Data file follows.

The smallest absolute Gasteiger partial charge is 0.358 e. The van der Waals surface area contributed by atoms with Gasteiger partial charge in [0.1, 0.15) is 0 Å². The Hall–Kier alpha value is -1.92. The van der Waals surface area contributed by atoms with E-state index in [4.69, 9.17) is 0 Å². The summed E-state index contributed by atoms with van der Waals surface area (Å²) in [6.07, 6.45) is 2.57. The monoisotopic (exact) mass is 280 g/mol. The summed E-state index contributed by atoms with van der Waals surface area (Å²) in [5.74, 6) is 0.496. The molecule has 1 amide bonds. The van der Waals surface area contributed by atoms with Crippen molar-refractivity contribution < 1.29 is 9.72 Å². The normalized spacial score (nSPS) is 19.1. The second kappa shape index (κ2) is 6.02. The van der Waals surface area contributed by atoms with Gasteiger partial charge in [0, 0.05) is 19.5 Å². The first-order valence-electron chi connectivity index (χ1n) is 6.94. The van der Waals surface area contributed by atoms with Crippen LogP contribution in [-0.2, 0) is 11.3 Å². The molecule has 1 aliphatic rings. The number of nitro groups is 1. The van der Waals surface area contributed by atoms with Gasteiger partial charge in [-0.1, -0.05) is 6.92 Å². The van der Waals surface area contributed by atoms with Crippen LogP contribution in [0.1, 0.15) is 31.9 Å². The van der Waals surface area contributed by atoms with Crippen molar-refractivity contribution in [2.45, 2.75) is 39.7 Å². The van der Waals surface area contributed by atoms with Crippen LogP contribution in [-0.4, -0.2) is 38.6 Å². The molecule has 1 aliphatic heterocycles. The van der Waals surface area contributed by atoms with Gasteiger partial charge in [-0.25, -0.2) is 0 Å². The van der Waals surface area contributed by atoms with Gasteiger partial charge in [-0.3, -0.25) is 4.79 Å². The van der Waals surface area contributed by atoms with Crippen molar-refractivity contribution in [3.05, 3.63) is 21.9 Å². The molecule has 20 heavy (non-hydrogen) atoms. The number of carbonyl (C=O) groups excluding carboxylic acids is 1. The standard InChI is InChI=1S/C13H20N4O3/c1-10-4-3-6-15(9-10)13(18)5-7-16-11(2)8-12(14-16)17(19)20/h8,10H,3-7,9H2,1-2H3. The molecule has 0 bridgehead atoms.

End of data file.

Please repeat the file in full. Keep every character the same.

The smallest absolute Gasteiger partial charge is 0.358 e. The van der Waals surface area contributed by atoms with Gasteiger partial charge in [0.1, 0.15) is 0 Å². The Hall–Kier alpha value is -1.92. The van der Waals surface area contributed by atoms with E-state index in [4.69, 9.17) is 0 Å². The summed E-state index contributed by atoms with van der Waals surface area (Å²) in [6.07, 6.45) is 2.57. The monoisotopic (exact) mass is 280 g/mol. The summed E-state index contributed by atoms with van der Waals surface area (Å²) in [5.74, 6) is 0.496. The molecule has 1 amide bonds. The van der Waals surface area contributed by atoms with Crippen molar-refractivity contribution < 1.29 is 9.72 Å². The normalized spacial score (nSPS) is 19.1. The second kappa shape index (κ2) is 6.02. The van der Waals surface area contributed by atoms with Gasteiger partial charge in [0, 0.05) is 19.5 Å². The first-order valence-electron chi connectivity index (χ1n) is 6.94. The van der Waals surface area contributed by atoms with Crippen LogP contribution in [-0.2, 0) is 11.3 Å². The molecule has 1 aliphatic rings. The number of nitro groups is 1. The van der Waals surface area contributed by atoms with Gasteiger partial charge in [-0.1, -0.05) is 6.92 Å². The van der Waals surface area contributed by atoms with Crippen LogP contribution in [0.1, 0.15) is 31.9 Å². The van der Waals surface area contributed by atoms with Crippen molar-refractivity contribution in [2.45, 2.75) is 39.7 Å². The van der Waals surface area contributed by atoms with Crippen LogP contribution in [-0.4, -0.2) is 38.6 Å². The molecule has 1 aliphatic heterocycles. The van der Waals surface area contributed by atoms with Gasteiger partial charge in [-0.25, -0.2) is 0 Å². The van der Waals surface area contributed by atoms with Gasteiger partial charge in [-0.3, -0.25) is 4.79 Å². The van der Waals surface area contributed by atoms with Crippen molar-refractivity contribution in [3.05, 3.63) is 21.9 Å². The molecule has 20 heavy (non-hydrogen) atoms. The number of carbonyl (C=O) groups excluding carboxylic acids is 1. The standard InChI is InChI=1S/C13H20N4O3/c1-10-4-3-6-15(9-10)13(18)5-7-16-11(2)8-12(14-16)17(19)20/h8,10H,3-7,9H2,1-2H3. The molecule has 0 bridgehead atoms.